Solve VirtualBox problems after upgrading to latest Linux kernel on Ubuntu 22.04

Akriotis Kyriakos
3 min readJul 2, 2023

Solve the “Kernel driver not installed (rc=-1908)” issue that blocks virtual machines from starting after a kernel upgrade

One side-effect that I discover immediately after upgrading to the latest Linux kernel on my Ubuntu 22.04 (from 5.19 to 6.2) was a persistent error that was prohibiting me from starting any virtual machine due to the event that the VirtualBox Linux kernel driver (vboxdrv) was either not loaded or certain permission was blocking it from doing so.

There are lots of recommendations out there guiding you how to mitigate this rather annoying, most of them are not working or are not realistic as they tend to instruct you installing a different version of VirtualBox or fiddle with its kernel modules. Just don’t, the solution is rather simpler, so let’s go for it. Thing is you need to just reconfigure VirtualBox. Issue the following command:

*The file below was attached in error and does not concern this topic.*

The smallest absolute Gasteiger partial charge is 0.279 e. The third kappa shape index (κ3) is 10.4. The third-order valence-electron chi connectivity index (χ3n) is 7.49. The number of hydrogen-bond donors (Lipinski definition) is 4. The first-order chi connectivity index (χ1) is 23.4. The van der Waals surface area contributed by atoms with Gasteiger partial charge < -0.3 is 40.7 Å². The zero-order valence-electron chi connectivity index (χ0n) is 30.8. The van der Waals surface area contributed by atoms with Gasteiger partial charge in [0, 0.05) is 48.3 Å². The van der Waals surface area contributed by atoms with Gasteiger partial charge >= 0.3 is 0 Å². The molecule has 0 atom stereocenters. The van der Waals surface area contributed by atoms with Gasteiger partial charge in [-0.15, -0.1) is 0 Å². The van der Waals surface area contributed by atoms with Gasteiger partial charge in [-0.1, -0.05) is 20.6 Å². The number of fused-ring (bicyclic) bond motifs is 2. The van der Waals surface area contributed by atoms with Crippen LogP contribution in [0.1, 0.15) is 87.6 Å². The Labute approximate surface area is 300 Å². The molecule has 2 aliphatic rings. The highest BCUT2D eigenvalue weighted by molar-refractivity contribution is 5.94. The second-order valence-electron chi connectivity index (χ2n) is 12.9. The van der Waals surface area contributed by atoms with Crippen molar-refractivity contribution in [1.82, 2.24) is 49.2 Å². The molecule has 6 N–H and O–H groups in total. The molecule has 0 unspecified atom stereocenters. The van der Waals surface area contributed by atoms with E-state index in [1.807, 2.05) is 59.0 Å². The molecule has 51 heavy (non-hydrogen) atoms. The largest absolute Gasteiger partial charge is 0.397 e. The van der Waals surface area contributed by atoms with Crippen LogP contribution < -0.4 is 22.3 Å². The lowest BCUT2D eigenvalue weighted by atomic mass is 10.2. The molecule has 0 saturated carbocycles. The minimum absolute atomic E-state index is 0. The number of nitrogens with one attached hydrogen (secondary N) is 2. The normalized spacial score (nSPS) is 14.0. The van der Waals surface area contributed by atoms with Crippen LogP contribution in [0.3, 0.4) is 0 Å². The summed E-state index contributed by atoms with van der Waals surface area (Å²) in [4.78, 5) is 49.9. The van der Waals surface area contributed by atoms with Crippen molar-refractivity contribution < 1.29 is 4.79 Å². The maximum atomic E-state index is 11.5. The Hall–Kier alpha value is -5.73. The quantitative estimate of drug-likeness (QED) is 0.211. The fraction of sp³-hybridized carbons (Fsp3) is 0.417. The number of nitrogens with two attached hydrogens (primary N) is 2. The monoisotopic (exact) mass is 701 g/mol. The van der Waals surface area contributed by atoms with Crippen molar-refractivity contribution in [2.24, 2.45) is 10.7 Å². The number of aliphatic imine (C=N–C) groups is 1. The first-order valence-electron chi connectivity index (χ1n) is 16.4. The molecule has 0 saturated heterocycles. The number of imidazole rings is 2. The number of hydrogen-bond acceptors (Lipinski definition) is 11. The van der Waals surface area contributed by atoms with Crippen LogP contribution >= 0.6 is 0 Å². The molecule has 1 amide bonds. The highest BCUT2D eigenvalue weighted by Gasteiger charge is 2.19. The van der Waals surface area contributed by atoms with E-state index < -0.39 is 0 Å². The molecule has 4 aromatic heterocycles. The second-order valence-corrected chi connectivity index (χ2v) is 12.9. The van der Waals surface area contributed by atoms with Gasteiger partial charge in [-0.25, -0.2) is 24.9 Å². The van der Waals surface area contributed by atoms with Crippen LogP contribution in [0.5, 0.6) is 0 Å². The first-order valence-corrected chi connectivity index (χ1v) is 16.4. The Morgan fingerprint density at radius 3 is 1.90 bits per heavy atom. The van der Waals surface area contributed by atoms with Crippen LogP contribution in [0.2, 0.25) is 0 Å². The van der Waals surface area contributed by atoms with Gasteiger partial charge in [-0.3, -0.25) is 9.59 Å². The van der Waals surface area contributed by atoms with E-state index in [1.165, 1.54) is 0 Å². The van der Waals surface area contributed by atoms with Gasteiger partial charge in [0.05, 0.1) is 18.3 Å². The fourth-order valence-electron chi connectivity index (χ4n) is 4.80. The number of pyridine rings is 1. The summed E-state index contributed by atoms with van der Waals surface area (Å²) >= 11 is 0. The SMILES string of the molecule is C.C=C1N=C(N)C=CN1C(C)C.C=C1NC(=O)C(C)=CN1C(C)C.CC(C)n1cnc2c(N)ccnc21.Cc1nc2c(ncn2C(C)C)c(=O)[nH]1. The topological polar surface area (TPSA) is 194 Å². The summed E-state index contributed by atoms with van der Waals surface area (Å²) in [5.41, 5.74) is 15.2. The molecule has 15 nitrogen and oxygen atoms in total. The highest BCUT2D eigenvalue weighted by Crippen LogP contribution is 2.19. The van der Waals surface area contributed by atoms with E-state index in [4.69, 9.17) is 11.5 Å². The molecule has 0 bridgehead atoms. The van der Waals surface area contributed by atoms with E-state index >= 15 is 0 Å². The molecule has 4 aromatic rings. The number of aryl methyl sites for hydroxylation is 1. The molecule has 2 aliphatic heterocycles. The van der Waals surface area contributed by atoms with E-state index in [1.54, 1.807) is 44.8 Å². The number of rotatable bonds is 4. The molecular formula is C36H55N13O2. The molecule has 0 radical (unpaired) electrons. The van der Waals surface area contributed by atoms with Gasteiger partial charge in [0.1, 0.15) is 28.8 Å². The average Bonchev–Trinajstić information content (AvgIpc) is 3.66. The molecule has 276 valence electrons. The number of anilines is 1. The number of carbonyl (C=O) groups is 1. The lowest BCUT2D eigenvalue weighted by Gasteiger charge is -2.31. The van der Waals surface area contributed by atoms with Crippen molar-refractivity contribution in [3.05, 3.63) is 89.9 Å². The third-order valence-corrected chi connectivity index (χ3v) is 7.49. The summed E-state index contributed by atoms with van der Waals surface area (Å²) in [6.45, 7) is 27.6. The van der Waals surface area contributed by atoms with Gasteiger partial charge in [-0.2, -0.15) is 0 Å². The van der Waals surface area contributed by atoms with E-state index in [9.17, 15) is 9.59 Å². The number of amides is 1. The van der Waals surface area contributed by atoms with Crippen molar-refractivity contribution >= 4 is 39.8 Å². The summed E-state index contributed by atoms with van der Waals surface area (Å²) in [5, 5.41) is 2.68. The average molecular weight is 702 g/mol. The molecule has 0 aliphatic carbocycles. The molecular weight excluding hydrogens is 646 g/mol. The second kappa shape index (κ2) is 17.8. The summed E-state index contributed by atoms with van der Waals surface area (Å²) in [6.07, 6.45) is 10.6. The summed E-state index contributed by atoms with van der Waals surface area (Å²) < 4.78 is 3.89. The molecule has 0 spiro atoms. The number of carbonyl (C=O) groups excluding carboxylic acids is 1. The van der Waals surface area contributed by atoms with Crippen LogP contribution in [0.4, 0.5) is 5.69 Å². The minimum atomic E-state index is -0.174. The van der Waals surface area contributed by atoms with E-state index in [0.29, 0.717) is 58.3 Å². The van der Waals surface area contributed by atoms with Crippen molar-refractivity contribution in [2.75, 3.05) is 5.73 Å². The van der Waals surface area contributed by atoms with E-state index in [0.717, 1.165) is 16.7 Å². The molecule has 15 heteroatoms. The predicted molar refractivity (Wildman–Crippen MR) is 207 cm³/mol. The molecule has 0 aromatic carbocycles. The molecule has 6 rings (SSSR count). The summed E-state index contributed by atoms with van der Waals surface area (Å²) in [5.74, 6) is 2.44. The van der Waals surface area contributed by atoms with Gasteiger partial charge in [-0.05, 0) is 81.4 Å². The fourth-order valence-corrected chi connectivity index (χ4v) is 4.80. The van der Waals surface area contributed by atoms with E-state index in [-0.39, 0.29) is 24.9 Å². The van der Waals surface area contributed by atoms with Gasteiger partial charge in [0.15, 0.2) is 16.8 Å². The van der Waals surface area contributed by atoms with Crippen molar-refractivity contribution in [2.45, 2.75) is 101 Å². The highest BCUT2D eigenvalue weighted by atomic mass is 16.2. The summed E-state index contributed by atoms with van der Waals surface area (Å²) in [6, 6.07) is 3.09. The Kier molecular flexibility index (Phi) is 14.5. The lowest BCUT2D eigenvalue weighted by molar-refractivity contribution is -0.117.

sudo /sbin/vboxconfig 

Chances are — although thin — that it will run smoothly and then you will see in your console:

but most probably — given that you have done a major patch upgrade to your kernel — it will not fly and you will get an error message like this:

In that case let’s follow the recommendation and have a look in the log file:

sudo cat /var/log/vbox-setup.log

Most probable reason of failure is that the new kernel is being compiled with a newer version of gcc than the VirtualBox kernel modules:

In my case, I had gcc-11 and the obvious way to go is to install gcc-12 and then set it as the default one. You will find gcc in /usr/bin:

First thing you need to do is to install gcc-12:

sudo apt install gcc-12 -y

and then recreate the gcc symlink to point to gcc-12 instead of gcc-11.

sudo rm /usr/bin/gcc
sudo ln -s /usr/bin/gcc-12 /usr/bin/gcc

Check now the default version of gcc in your box:

gcc --version

and if all went well, you should see the following output:

Now go ahead and repeat the VirtualBox reconfiguration step:

sudo /sbin/vboxconfig

the reconfiguration process should now run smoothly:

You are now set, your VirtualBox is functionable and you can spin virtual machines again.

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Akriotis Kyriakos

talking about: kubernetes, golang, open telekom cloud, aws, openstack, sustainability, software carbon emissions